Nomad Films has announced the world broadcast premiere of its new documentary, Giraffes: The Forgotten Giants, co-written and directed by award winning Mark Johnston (To Bee or Not to Bee; The Climb; The Al Qaeda Code and Empire of the Word).
Everyone on the planet knows what a giraffe is. “G” is for Giraffe in the alphabet and “Sophie” the Giraffe teething toys can be found in the hands of practically every newborn baby. But, most people don’t know much about giraffes, or that these iconic creatures of wild Africa, with their long necks, cinnamon spotted coats, flirty lashes and loping gait are disappearing at an alarming rate. Two hundred years ago there were a million giraffes, in 2000 there were 140,000 roaming Africa’s plains and forests. Now, fifteen years later, their numbers have plummeted to less than 80,000.
And, yet there has been a bewildering lack of awareness and recognition of the threat to the survival of these gentle giants, especially compared to the other large mammals of Africa. Giraffes: The Forgotten Giants delves into the reasons behind this “silent extinction” and introduces us to the scientists, and biologists who are making remarkable headway gathering new information in labs, universities and in the field, that may stave off their impending demise.
Until the ground breaking work carried out by University of Waterloo’s Dr. Anne Innis Dagg, nothing was known about giraffes. After earning her Master’s Degree at the University of Toronto, she went alone to Africa in 1956–57 to study the behavior of giraffes in the wild – a study which was the first of its kind for any animal in Africa. Her 1976 book, The Giraffe: its Biology, Behavior and Ecology.’ is the bible in the field.
“Anne is the Jane Goodall of giraffe research” says Anne’s friend, co-worker and contemporary, John Doherty who is the Coordinator of the Reticulated Giraffe Project in Samburu, Africa where much of ‘Giraffes: The Forgotten Giants was filmed this past spring.
Doherty, along with other scientists, including wildlife biologist Dr. Zoe Muller, is carrying out ground breaking studies in the areas of infrasound (low frequency sound humans can’t hear), and biometrics, using the most current research and state of the art technology. Because they have very little experience of the technical work of recording this low frequency soundscape in the field, Forgotten Giants’ sound recordist Jason Milligan spent months putting together the necessary equipment to do the delicate recording featured in the film. At Samburu, they made recordings that may prove giraffes use infrasound to communicate. It is potentially a world first that could give a voice to these seemingly silent creatures.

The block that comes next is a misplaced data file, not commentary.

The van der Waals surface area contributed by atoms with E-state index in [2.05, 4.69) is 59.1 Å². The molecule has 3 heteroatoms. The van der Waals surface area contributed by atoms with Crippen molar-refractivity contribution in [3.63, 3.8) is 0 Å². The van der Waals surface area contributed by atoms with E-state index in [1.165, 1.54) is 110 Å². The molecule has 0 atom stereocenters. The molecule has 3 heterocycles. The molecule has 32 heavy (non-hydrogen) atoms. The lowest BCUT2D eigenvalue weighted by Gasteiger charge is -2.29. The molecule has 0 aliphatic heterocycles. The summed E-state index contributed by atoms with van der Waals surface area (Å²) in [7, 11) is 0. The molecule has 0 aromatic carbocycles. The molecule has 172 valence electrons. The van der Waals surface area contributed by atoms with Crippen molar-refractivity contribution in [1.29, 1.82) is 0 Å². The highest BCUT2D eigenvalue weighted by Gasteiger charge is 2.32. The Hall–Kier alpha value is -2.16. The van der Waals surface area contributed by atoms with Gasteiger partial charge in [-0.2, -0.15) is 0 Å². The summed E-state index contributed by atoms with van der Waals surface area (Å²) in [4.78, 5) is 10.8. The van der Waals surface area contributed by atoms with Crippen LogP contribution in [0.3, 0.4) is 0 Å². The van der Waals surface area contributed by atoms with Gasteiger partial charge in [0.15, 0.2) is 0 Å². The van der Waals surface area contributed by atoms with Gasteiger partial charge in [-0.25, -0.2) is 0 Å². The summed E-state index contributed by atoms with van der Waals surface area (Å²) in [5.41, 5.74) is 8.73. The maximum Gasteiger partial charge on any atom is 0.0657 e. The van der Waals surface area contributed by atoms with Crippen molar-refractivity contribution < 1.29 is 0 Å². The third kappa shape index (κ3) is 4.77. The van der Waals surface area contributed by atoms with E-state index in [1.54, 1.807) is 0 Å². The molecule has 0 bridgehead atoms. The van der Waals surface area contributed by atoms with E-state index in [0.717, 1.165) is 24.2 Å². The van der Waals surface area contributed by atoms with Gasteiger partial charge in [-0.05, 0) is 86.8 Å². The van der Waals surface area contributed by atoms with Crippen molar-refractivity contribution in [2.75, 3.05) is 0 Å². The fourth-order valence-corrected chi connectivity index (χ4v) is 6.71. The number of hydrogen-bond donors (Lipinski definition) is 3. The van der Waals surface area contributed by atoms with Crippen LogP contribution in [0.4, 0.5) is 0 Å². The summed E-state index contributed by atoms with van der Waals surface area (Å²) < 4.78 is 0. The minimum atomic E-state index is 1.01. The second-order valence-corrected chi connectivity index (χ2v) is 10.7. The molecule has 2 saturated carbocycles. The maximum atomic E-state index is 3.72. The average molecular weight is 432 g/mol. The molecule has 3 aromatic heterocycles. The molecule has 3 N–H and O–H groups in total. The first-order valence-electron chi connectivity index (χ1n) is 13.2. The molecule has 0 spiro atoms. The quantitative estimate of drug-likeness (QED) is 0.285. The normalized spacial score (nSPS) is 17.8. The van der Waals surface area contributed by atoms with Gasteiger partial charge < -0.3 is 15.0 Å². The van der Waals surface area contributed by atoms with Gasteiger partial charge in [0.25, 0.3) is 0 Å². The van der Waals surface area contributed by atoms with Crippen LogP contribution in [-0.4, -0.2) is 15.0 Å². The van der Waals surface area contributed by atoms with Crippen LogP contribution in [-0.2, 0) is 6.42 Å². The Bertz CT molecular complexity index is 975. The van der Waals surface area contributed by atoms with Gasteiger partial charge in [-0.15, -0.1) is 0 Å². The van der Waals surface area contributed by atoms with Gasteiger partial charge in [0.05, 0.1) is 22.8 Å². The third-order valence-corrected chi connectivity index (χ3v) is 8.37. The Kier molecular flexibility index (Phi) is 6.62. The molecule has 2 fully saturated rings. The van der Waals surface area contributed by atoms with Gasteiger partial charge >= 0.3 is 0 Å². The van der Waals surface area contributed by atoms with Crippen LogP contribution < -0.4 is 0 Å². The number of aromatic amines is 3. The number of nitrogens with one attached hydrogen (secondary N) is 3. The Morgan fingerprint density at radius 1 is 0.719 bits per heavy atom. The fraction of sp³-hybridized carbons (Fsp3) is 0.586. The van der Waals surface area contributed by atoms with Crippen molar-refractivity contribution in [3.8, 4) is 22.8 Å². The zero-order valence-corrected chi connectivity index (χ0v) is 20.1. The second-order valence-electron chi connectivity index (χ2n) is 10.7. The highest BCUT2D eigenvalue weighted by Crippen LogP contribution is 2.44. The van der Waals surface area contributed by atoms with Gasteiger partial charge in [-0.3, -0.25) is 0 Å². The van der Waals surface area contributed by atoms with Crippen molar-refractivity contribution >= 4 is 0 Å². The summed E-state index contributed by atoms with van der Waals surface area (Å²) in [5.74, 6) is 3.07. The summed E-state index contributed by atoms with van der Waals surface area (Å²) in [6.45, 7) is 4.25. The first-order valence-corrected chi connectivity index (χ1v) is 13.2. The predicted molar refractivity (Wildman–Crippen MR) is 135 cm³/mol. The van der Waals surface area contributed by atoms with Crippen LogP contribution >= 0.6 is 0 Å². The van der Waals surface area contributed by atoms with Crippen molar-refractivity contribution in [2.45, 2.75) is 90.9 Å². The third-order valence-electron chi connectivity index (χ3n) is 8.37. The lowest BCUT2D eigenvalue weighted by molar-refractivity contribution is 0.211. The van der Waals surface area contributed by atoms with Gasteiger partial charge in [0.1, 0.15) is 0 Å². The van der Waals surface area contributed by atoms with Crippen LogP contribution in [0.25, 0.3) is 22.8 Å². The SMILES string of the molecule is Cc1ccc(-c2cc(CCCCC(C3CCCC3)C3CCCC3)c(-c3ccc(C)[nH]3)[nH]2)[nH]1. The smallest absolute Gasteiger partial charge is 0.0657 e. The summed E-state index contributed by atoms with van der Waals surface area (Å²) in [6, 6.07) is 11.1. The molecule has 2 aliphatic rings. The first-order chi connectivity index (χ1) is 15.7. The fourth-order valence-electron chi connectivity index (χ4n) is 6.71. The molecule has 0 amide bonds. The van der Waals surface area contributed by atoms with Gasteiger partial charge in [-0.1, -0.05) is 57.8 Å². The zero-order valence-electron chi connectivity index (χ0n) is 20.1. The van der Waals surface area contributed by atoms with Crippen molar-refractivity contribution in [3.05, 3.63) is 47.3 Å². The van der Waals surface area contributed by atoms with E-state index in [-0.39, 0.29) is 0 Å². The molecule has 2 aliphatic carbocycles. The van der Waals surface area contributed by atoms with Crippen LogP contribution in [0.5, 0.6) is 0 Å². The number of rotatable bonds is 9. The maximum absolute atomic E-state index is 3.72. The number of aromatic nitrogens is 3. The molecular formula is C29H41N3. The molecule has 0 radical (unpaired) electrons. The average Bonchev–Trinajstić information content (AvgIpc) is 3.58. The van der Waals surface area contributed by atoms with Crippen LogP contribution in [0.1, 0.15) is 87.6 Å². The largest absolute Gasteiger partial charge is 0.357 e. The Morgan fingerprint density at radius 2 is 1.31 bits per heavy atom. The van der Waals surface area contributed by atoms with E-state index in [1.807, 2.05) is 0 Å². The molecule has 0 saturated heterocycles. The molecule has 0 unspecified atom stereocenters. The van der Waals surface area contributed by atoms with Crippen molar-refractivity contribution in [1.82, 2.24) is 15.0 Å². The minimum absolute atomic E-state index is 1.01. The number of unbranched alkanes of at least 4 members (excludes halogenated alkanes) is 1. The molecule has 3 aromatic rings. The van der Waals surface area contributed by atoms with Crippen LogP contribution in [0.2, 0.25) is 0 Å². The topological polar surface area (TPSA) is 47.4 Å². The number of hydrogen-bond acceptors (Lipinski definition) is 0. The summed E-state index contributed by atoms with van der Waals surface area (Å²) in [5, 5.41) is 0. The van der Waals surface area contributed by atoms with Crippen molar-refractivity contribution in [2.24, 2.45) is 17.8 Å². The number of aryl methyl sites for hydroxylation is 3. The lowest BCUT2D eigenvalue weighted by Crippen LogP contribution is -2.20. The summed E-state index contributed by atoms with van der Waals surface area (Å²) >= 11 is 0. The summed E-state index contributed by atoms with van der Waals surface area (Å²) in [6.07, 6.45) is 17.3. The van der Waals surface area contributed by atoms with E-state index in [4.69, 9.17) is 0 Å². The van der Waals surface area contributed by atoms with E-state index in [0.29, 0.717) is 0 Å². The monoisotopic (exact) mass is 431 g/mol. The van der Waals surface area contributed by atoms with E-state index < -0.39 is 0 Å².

Also using cutting edge FLIR THERMAL CAMERA TECHNOLOGY, Doherty and Muller are able to observe giraffes at night, in a natural, relaxed manner, without scaring them away. Giraffes are shy, skittish creatures, and DOP Russell Gienapp built platforms on Toyota Land Cruisers, filming behind blinds built by locals in the style of a Samburu home, to keep them running away from his cameras.
Giraffes: The Forgotten Giants also introduces us to a number of individual giraffes – both in the wild in Africa and in captivity in Canada.
We learn from Dr. Zoe Muller that giraffes who were previously thought to be bad mothers, in fact have a very strong social bond with their young. They not only take care of their own infants, but also those of other mothers – displaying babysitting behaviors, shared nursing, grieving, and dedicated guarding of their young at night.
Jason Pootoolal, a young zookeeper at African Lion Safari in Hamilton, Ontario introduces us to the first giraffe born by artificial insemination. He and his team are developing assisted reproductive techniques for a highly endangered subspecies of giraffe. Their research has garnered them the award for Outstanding Achievement from the Canadian Association of Zoos and Aquariums and holds great promise towards bolstering the giraffe population.
At African Lion Safari, the crew were able to film with no problem, since the giraffes are used to interacting with Jason and his team, especially during their regular ultrasounds to monitor the pregnancies of the females they have artificially inseminated in their world leading program.
The more that is revealed about their biology and behaviors, the more we can do to help giraffes. We know they are killed for their meat, and are threatened by environment encroachment by the locals. We know they are at risk from the large predators they live amongst. But is there more to the story?
Right now, more than any time in their history, we need to listen to these seemingly silent giants. Through the work of the scientists in Giraffes: The Forgotten Giants, that might soon be possible
For more info:
CBC-TV’s The Nature of Things Website: http://www.cbc.ca/natureofthings/